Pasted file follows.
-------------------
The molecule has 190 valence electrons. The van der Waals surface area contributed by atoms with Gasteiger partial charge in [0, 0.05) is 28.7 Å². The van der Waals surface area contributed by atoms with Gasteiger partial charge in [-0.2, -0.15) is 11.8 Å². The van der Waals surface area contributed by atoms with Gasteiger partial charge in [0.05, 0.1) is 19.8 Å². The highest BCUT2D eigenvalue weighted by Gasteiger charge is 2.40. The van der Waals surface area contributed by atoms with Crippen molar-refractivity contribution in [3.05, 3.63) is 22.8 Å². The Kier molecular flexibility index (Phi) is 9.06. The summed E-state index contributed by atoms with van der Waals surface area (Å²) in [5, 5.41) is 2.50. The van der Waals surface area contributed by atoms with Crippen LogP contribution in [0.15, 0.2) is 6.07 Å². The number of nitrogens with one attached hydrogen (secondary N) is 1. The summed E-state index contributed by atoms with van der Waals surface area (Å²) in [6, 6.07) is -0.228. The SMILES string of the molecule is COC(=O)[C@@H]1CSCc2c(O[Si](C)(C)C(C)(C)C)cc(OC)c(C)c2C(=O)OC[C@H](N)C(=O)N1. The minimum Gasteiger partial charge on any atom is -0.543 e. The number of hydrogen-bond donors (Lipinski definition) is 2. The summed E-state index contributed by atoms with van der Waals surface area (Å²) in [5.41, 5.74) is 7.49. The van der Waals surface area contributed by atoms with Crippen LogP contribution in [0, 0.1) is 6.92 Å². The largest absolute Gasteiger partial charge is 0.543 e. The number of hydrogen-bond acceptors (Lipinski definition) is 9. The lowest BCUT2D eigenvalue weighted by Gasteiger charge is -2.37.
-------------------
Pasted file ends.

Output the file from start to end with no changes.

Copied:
The molecule has 190 valence electrons. The van der Waals surface area contributed by atoms with Gasteiger partial charge in [0, 0.05) is 28.7 Å². The van der Waals surface area contributed by atoms with Gasteiger partial charge in [-0.2, -0.15) is 11.8 Å². The van der Waals surface area contributed by atoms with Gasteiger partial charge in [0.05, 0.1) is 19.8 Å². The highest BCUT2D eigenvalue weighted by Gasteiger charge is 2.40. The van der Waals surface area contributed by atoms with Crippen molar-refractivity contribution in [3.05, 3.63) is 22.8 Å². The Kier molecular flexibility index (Phi) is 9.06. The summed E-state index contributed by atoms with van der Waals surface area (Å²) in [5, 5.41) is 2.50. The van der Waals surface area contributed by atoms with Crippen LogP contribution in [0.15, 0.2) is 6.07 Å². The number of nitrogens with one attached hydrogen (secondary N) is 1. The summed E-state index contributed by atoms with van der Waals surface area (Å²) in [6, 6.07) is -0.228. The SMILES string of the molecule is COC(=O)[C@@H]1CSCc2c(O[Si](C)(C)C(C)(C)C)cc(OC)c(C)c2C(=O)OC[C@H](N)C(=O)N1. The minimum Gasteiger partial charge on any atom is -0.543 e. The number of hydrogen-bond donors (Lipinski definition) is 2. The summed E-state index contributed by atoms with van der Waals surface area (Å²) in [5.41, 5.74) is 7.49. The van der Waals surface area contributed by atoms with Crippen LogP contribution in [0, 0.1) is 6.92 Å². The largest absolute Gasteiger partial charge is 0.543 e. The number of hydrogen-bond acceptors (Lipinski definition) is 9. The lowest BCUT2D eigenvalue weighted by Gasteiger charge is -2.37.